You’re not alone. is the craze for college students. It’s cool to a point, but when students start posting pictures of themselves with kegs in the background, smoking a bong or showing some skin, they’re finding out quickly how things travel at the speed of internet. College officials and police find indisputable evidence of underage drinking. Students are sucked into their campus judicial systems for slandering faculty and fellow students. Racy pictures take on a life of their own. Busted!


Once you post things online, there’s no turning back. Web pages are searched and archived daily by internet robots. The pages are there forever, on someone’s server, whether you decide to delete it or not. You are suddenly Googleable!


It’s becoming common practice for employers to Google job applicants. Think about that. You spend a lot of time preparing for a job search by polishing your resume, dressing for success and planning your interview questions. Then, after you do so well, the hiring manager tells you they found your profile online. That little ditty you wrote 3 years ago, the one you thought was so cute and clever, especially by adding a picture from Girls Gone Wild. Well, they decided you weren’t quite the professional profile they were looking for.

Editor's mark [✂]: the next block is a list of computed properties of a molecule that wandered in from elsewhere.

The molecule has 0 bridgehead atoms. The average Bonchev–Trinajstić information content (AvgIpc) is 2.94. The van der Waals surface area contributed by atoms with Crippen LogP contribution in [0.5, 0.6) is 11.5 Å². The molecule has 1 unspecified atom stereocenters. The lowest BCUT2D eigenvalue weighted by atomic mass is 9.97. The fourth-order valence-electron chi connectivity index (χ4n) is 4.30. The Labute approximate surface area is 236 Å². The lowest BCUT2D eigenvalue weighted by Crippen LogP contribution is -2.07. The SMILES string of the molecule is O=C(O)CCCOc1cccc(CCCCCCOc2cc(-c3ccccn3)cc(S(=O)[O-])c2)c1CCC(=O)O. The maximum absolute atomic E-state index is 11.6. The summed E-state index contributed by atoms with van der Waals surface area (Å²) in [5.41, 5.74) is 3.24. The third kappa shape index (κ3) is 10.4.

Don’t roll your eyes at me, girls. It happens. Just remember this. Have fun, get to know others, but use this tool wisely. Don’t give out any information that would identify you, your address or other vitals. Your first name is fine, a nickname is better. Keep yourself mysterious. And on the internet, start with a position of distrust.


And like a very traditional notion of managing yourself in public, think about what your mother and father would think if they saw your postings online. In many cases, we will.

More on classroom technology

This from a reference in today's Chronicle.
There are three elements of learning technology that have become mainstream in this time frame:

  • First, classrooms and campuses have continued to incorporate more and more technical infrastructure in terms of networks, Internet connections, smart boards, etc.
  • Second, course management systems (CMSs) have been widely adopted at an institutional level providing, for the most part, an online communications hub for posting of class materials, syllabi, etc.
  • Third, for those institutions, or operating divisions within institutions that have a mission of outreach, there has been a rapidly growing number of online courses and programs that are taking the place of, but better than, older alternatives for distance learning.

Of course, many ideas and predictions have not become mainstream realities. Among these are: